Then turning to Shakespeare's works themselves, he examines the key words and ideas with which he depicted the epochal changes through which the English economy was passing--from use-value
to exchange-value--and shows how he subtly adjusted their meanings to fit new circumstances and phenomena.
The first is written in a dense Marxist argot that focuses on the "real subsumption" of use-value
into circuits of exchange.
No matter how malevolent our art, the receiving side always seems to assign it a use-value
so that rather than producing schisms in the network, what we make more often produces a method by which schisms can be closed.
Real wealth or use-value
is anything that satisfies human needs, whereas value is the specific social representation of use-value
Is it the title of one's works, institutional affiliations, or use-value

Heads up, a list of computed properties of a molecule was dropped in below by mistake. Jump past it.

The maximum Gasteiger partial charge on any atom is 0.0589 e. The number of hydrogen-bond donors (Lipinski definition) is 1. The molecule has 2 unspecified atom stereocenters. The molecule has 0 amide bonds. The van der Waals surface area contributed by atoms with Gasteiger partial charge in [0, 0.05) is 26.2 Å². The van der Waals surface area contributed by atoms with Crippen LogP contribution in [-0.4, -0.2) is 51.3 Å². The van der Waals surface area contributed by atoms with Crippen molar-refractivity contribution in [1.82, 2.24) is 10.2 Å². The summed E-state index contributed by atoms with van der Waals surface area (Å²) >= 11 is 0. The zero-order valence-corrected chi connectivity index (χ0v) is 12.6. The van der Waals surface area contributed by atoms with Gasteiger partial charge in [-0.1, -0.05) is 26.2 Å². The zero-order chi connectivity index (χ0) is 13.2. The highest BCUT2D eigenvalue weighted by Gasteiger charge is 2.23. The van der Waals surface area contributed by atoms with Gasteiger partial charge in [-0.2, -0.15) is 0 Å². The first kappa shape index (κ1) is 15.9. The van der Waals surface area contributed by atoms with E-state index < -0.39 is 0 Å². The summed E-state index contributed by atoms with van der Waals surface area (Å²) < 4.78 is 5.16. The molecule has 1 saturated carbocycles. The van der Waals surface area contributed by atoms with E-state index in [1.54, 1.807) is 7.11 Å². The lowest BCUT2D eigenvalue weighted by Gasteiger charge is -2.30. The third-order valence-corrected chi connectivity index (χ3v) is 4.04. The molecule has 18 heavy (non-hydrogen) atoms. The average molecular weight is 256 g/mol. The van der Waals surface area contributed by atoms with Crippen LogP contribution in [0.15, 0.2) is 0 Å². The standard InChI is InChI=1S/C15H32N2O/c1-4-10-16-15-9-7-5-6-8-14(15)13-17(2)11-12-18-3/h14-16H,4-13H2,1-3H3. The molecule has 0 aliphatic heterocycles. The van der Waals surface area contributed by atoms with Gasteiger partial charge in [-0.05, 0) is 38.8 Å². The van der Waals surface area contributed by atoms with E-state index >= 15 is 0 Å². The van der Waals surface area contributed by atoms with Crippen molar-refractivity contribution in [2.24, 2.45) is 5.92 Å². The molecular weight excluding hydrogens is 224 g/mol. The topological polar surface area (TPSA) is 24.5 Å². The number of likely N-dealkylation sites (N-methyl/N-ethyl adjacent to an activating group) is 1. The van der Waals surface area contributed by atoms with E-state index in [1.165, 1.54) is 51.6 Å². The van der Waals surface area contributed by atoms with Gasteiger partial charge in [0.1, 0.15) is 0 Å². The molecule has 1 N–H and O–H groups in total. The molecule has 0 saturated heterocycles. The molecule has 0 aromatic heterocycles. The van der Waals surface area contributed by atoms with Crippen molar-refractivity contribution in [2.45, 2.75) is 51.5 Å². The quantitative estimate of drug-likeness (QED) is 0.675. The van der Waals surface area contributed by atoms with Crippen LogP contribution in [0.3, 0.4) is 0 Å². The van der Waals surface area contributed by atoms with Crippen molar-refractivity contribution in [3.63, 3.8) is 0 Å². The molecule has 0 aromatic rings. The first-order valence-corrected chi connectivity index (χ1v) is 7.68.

for other rhetoricians?" (1).
The life span, or durability, of every non-perishable item is a multiplier of its use-value
. This applies to all non-perishable items, houses, tools, clothes, razors and any other items that can be made to last longer or be used more than once.
depart from a worldview of "use-value
But this means that all inputs and outputs of production must be securely commodified, so that capital can achieve the indifference to use-value
that is required by its single-minded focus on profit expansion.
True, there was more "stuff" available than before, and Korda persuasively argues that more of it comprised "luxury goods" (21) and that beyond simple use-value
, household stuff served a "civilizing function" (19).
This calculus of enjoyment reflected a subtle revision of use-value
. In analyzing toy consumption, we cannot simply disregard use-value
as some suggest.
This overlaps with the process of transition from use-value
to commodity production.
But Aristotle had argued that use-value
and exchange-value are metaphysically distinct as quality and quantity (in Nicomachean Ethics 5.5, which Booth does not consider in any detail), and that the pursuit of one is incompatible with the pursuit of the other (which Booth largely ignores in his account of Politics 1).